Of these 54,458 profiles, we find 46,672 identify as "straight" (85.7%), 5,188 identify as "gay" (9.5%), and 2,598 identify as "bisexual" (4.8%). Our goal is to match profiles based on personality alone, which means aside from gender and orientation, we are going to be focusing entirely on the contents of the profile texts. To start, we looked at the most common 20 bigrams appearing in the "essay0" section of the male and female profiles, and compared them each other:
Most of these bigrams appear in both groups, but those marked in red are unique to men or women. These differences between groups begins to show us how a matching algorithm might work. For example, the men like "video games" and "good food" while the women "love outdoors". Interestingly, although both groups value "sense [of] humor", women especially "love [to] laugh" and want someone who can "make [me] laugh".
If we use the same method to group by orientation, we can see different personalities begin to emerge. We could of course segment further, for example, comparing top bigrams of straight males versus straight females. However, in order to arrive at a functional model we will need a more systematic approach.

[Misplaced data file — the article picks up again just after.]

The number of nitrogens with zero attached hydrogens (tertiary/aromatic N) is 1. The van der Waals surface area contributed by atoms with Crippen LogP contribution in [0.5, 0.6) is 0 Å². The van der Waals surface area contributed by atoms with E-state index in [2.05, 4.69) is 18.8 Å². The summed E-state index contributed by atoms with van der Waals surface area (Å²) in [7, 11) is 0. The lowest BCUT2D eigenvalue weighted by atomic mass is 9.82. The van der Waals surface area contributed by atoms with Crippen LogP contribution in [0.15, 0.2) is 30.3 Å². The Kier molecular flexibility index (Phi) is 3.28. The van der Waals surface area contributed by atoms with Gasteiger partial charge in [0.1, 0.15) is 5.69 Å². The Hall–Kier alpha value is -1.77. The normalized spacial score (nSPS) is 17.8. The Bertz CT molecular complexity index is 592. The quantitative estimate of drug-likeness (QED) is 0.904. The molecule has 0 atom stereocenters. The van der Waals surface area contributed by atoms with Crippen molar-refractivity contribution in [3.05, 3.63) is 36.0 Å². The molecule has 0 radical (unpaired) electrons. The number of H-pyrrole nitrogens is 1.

How does one perform math on words? We need to begin with a term-document matrix.
Each row in this matrix corresponds to a document, in this case, a specific user's profile. Each column corresponds to a specific term. In between we have 1's (indicating that the document contains the term) and 0's (indicating it does not). From here we can use our usual linear algebra tricks.